You are never just your position; you’re never just an intern, a coordinator, or CEO. Back then, I said a lot: “Oh well, I’m just the intern.” I devalued my own opinions in discussions at work—I was too focused on worrying about whether someone would grumble after the meeting about the intern who wouldn’t pipe down. But you are never just that role—they hired you for a reason! You are testing the waters at the company just as much as they’re testing you. Obviously, be respectful but don’t be afraid of your own voice. Remember that you are probably the youngest person in that company! They want to hear your opinion, trust me. I have always been sensitive, but an internship is the perfect opportunity to try and be less so. The number one thing I would say is just to be you. Don’t try and be the perfect intern at the same time as remembering that you’re not “just an intern.” Tone down your language and maybe drink less beer, but show up as yourself everyday and your colleagues will appreciate you being there.
Do you think interns need to go above and beyond to land the job?
I think that getting hired out of an internship comes down to going all out, yes. If that means bonding with your co-workers and staying late with them to help out and order Chinese food, then go for it. You want people to feel a void when you leave. You have to leave your mark—but remember: Your grave doesn’t need to be your mark!
Do you think that by the time you were at Lululemon you found your voice a bit more?
Yes, and coupled with growing up a little. My internships definitely built my confidence; they taught me what not to do. I definitely made mistakes. I took huge risks and got excited about things like presenting to senior management.
During your internship, did you have one project that showed how much you were valued at Lululemon?
There was one week that my boss left on vacation and we also brought in a large group of our store managers to Vancouver. My internship role was partly doing internal communications, so my role was to report on the whole weekend. I had to tell the stories, blog, post, report—I hardly slept. Because my boss was away, it was the most responsibility I had ever had. It was fun and exhilarating. But I had a moment that weekend when I realized that I could do it—I felt myself go from “just the intern” to “Mattie, the career woman.”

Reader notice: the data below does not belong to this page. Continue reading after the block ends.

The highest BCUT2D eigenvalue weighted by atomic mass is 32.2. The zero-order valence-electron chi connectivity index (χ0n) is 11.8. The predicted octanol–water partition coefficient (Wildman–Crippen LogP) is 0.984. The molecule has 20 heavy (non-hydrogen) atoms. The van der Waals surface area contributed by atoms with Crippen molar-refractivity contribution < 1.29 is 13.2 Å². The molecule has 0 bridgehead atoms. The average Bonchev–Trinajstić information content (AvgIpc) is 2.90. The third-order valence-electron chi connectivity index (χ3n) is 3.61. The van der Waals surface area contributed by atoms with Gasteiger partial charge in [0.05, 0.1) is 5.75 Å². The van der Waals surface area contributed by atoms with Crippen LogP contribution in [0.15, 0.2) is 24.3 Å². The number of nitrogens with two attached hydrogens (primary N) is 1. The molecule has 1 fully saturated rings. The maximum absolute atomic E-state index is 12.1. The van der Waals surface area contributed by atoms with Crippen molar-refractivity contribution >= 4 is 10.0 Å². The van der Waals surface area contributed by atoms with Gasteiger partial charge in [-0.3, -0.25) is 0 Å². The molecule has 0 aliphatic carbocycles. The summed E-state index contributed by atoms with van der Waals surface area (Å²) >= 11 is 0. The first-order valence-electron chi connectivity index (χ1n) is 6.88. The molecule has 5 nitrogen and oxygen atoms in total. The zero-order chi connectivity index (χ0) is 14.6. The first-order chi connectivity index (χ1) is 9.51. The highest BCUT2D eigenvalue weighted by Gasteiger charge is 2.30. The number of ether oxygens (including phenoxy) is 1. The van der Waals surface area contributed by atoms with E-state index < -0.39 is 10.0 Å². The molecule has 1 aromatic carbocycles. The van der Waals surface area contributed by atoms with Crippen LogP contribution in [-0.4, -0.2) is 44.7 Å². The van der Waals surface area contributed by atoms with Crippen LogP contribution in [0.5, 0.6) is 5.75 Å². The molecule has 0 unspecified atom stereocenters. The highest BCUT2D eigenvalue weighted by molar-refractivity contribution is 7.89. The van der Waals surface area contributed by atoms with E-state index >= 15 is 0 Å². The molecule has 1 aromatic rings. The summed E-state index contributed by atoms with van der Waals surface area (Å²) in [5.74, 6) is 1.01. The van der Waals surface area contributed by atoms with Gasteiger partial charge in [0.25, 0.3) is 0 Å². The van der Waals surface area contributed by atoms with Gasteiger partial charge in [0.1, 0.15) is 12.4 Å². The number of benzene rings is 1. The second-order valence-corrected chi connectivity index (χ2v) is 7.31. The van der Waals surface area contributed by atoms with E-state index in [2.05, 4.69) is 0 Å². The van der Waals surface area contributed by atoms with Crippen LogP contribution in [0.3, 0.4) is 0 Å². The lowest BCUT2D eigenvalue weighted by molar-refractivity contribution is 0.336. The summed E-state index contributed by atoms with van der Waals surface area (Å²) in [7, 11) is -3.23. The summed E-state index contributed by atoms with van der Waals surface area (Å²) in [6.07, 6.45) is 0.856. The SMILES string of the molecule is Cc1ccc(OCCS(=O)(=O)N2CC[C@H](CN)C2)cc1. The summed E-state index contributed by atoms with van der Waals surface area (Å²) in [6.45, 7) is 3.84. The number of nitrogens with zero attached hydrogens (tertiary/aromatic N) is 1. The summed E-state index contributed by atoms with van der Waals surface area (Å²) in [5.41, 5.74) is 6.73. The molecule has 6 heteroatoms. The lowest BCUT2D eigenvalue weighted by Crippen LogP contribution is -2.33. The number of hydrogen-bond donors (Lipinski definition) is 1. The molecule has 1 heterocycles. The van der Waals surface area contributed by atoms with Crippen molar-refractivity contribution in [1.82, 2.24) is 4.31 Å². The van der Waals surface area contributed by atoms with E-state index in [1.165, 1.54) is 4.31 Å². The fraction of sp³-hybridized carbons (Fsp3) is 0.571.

Did you fall in love with Vancouver that summer too? We sure would!
I had never been to a place like it! Growing up in Chicago, we would go to Wisconsin and ski on old landfills that were essentially man-made “mountains.” Chicago is beautiful and I am so proud to say I’m from there and to be able to visit my parents whenever I need to. The mountains and ocean in Vancouver suit me though. I’m actually a huge mountain biker now! You could not have paid me to mountain bike before I moved here—it’s so scary. I trail run, do half-marathons, and snowboard. The culture of exercise in Vancouver is so natural and social. You do it to feel good. My friends from home love to visit!
What is your number one goal for 2015?
I really want to travel and meet all the wonderful people I work with on a daily basis. All of the journalists in Toronto and New York that I talk to every day—I want to shake their hands and have some fun dinners with them. For me, it’s not just work—these people are my friends.
What is your absolute favorite moment in the 9-to-5 workday?